# Discrete convolution

please can I ask a bit stupid question? Let say I need to solve an equation in a form $\frac{\partial X}{\partial t}=\sum_k M_k * X_{n-k}$ How can I do the discrete convolution numerically? I will say I will expand X into series (FFT) and then, please? I have a layer of free surfaces on the top and bottom and from the sides the material can inflow/outflow.. Many thanks

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In principle you are right. The details of the method depend on the details of the problem (especially boundary treatment). You may add more details to get a good answer. –  Dirk Feb 8 '13 at 9:29

In the finite (discrete) case, it depends on the how you define the behavior of the convolution at the end points (as Dirk pointed out), since $n-k$ can be outside the range of indices for your vectors. There are two possibilities to prevent this (but since you didn't specify limits for your sum, I don't know which one you need):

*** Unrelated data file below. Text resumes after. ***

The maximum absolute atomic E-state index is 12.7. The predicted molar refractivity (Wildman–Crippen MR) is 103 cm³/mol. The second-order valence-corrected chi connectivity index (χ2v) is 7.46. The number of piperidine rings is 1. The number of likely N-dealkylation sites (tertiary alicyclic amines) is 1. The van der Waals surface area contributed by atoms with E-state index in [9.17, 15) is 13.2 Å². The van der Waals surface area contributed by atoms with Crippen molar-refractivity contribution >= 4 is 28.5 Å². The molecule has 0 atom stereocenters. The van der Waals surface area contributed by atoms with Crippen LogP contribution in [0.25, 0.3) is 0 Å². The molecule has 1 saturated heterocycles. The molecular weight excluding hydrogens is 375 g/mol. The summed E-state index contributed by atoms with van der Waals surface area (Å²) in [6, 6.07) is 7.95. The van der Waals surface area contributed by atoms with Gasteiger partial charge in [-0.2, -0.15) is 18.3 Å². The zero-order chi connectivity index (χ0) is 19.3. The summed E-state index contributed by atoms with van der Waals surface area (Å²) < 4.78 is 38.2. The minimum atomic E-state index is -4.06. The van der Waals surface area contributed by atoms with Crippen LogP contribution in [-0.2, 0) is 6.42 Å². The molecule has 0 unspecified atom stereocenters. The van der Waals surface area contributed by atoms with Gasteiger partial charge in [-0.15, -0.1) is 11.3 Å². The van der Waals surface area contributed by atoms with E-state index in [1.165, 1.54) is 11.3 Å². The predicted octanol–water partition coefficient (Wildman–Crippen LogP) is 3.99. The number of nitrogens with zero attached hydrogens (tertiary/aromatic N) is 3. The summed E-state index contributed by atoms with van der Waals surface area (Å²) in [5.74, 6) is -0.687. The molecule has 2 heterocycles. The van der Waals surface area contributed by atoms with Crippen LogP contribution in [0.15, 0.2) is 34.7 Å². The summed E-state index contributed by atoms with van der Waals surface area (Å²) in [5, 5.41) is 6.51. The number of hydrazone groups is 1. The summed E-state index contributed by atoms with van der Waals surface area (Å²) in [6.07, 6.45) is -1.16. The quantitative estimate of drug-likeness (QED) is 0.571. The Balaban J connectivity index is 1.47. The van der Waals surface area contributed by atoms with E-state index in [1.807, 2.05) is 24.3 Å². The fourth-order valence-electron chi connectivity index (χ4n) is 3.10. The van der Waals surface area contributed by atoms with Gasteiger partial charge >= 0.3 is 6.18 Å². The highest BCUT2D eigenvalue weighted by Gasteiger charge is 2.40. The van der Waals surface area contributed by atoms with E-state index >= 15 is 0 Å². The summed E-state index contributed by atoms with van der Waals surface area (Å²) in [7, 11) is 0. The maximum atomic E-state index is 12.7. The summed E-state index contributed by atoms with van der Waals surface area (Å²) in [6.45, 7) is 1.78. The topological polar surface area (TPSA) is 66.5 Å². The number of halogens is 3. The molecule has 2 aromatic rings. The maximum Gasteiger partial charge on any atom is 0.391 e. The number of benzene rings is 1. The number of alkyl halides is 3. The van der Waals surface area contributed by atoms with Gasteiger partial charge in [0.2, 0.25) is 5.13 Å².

1. You can "wrap around" the indices, i.e., for $n<k$ take $X_{N+n-k}$, where $N$ is the length of $X$ and $M$. This is the cyclic convolution, defined as $$(M*X)_n = \sum_{k=1}^N M_k X_{(n-k)\ \textrm{mod}\, N},\qquad 1\leq n\leq N.$$ In this case, you can compute the convolution as in the continuous case: $$M*X = FFT_N^{-1}\left(FFT_N(M)FFT_N(X)\right),$$ where $FFT_N$ is the (fast) discrete Fourier transform of length $N$.
2. You can "truncate" the indices, i.e., take $\max(1,n-k)$ instead of $n-k$. Without going into details, you now need to sum over a larger range; the linear convolution is defined as $$(M*X)_n = \sum_{k=\max(1,n-N)}^{\min(n,N)} M_k X_{n-k}\qquad 1\leq n\leq 2N-1.$$ Note that the linear convolution of two vectors of length $N$ has therefore length $2N-1$. To compute this using the FFT, you need to pad the vectors: Let $(X;0_m)$ denote the vector $X$ padded by $m$ zeros. Then, $$(M*X;0_1) = FFT_{2N}^{-1}\left(FFT_{2N}((M;0_N))FFT_{2N}((X;0_N))\right).$$